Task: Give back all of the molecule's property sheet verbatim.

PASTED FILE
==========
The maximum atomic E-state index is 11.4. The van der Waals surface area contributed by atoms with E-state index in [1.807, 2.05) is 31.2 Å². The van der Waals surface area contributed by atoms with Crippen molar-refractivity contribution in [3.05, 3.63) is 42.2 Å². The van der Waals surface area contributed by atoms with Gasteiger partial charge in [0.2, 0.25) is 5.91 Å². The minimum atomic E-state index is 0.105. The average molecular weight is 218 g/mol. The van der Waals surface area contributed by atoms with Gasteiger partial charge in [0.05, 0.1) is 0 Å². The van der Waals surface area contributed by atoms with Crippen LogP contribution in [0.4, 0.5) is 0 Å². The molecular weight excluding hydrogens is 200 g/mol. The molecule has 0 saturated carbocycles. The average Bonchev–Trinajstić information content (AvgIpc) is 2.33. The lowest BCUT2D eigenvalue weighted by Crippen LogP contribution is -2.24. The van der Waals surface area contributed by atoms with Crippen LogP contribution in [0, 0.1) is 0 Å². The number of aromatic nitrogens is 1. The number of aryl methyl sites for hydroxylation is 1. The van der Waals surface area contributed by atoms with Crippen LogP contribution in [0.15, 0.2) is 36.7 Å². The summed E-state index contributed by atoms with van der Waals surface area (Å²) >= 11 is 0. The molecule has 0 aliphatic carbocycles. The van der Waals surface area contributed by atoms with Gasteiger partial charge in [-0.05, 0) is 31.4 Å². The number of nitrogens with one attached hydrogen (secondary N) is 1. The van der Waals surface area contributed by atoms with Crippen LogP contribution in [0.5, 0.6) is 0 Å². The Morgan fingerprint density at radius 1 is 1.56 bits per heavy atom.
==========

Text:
The maximum atomic E-state index is 11.4. The van der Waals surface area contributed by atoms with E-state index in [1.807, 2.05) is 31.2 Å². The van der Waals surface area contributed by atoms with Crippen molar-refractivity contribution in [3.05, 3.63) is 42.2 Å². The van der Waals surface area contributed by atoms with Gasteiger partial charge in [0.2, 0.25) is 5.91 Å². The minimum atomic E-state index is 0.105. The average molecular weight is 218 g/mol. The van der Waals surface area contributed by atoms with Gasteiger partial charge in [0.05, 0.1) is 0 Å². The van der Waals surface area contributed by atoms with Crippen LogP contribution in [0.4, 0.5) is 0 Å². The molecular weight excluding hydrogens is 200 g/mol. The molecule has 0 saturated carbocycles. The average Bonchev–Trinajstić information content (AvgIpc) is 2.33. The lowest BCUT2D eigenvalue weighted by Crippen LogP contribution is -2.24. The van der Waals surface area contributed by atoms with Crippen LogP contribution in [0, 0.1) is 0 Å². The number of aromatic nitrogens is 1. The number of aryl methyl sites for hydroxylation is 1. The van der Waals surface area contributed by atoms with Crippen LogP contribution in [0.15, 0.2) is 36.7 Å². The summed E-state index contributed by atoms with van der Waals surface area (Å²) >= 11 is 0. The molecule has 0 aliphatic carbocycles. The van der Waals surface area contributed by atoms with Gasteiger partial charge in [-0.05, 0) is 31.4 Å². The number of nitrogens with one attached hydrogen (secondary N) is 1. The van der Waals surface area contributed by atoms with Crippen LogP contribution in [0.5, 0.6) is 0 Å². The Morgan fingerprint density at radius 1 is 1.56 bits per heavy atom.